The teat cup has direct contact with the cow's teat. Nothing must go wrong here, otherwise the milking process is immediately adversely affected.
During milking, the teat cup opens and closes by pulsation.
When the teat cup is open, a vacuum is created, causing the milk to flow out of the teat.
When the teat is closed, there is pressure on the teat. The interaction between opening and closing causes blood and lymph fluid to flow from the teat back into the cow's bloodstream as it closes.
Partly due to improper teat cup selection and/or milking system adjustment (especially too much pressure), calluses can form at the teat end.
"Worn or old teat cups" still do their job.
As long as they are not damaged, you usually only notice the wear by a slower milking rate.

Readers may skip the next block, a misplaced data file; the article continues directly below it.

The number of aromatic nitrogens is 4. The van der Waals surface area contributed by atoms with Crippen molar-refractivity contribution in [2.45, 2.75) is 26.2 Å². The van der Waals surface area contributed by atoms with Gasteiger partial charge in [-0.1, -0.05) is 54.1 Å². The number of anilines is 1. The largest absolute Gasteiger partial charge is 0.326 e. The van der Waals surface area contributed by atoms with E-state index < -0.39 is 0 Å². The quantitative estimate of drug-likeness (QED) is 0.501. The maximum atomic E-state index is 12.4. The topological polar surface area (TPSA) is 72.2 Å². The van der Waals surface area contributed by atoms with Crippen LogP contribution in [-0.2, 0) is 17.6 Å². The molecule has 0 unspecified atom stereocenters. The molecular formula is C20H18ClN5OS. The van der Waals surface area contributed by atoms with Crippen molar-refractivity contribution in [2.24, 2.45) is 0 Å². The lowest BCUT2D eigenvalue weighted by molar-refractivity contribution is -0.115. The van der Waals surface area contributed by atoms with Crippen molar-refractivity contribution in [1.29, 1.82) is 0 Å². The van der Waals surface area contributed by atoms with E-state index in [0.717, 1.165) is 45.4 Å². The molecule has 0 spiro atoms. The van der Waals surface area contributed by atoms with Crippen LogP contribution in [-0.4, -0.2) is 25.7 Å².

Oddly enough, problems with milking often start after a (too late) replacement of the teat cups!
After a (late) change, cows react very differently than you would expect. The milking process even deteriorates.
The reason is obvious:
The liner of the new teat cup acts differently on the teat than the "worn" old one.
While the old one lacks resilience (making the nipple and teat canal smaller), the opposite is true with the new one.
Cows have to get used to this. They experience it as if "another calf" is sucking, the sucking behavior is totally different!
With old teat cups, there is a lower peak milk flow and the milking rate decreases.
However, the fluctuation in vacuum can increase. Thus, it takes longer to milk the cow.
Using the same teat cups for too long also makes the material rougher. This can have a negative effect on milk quality.
The lifespan of teat cups also depends on the number of milkings.
Replace teat cups promptly to avoid udder problems and problems during milking.
Ask your milking equipment supplier for advice.
Source text and photo Ronald Rongen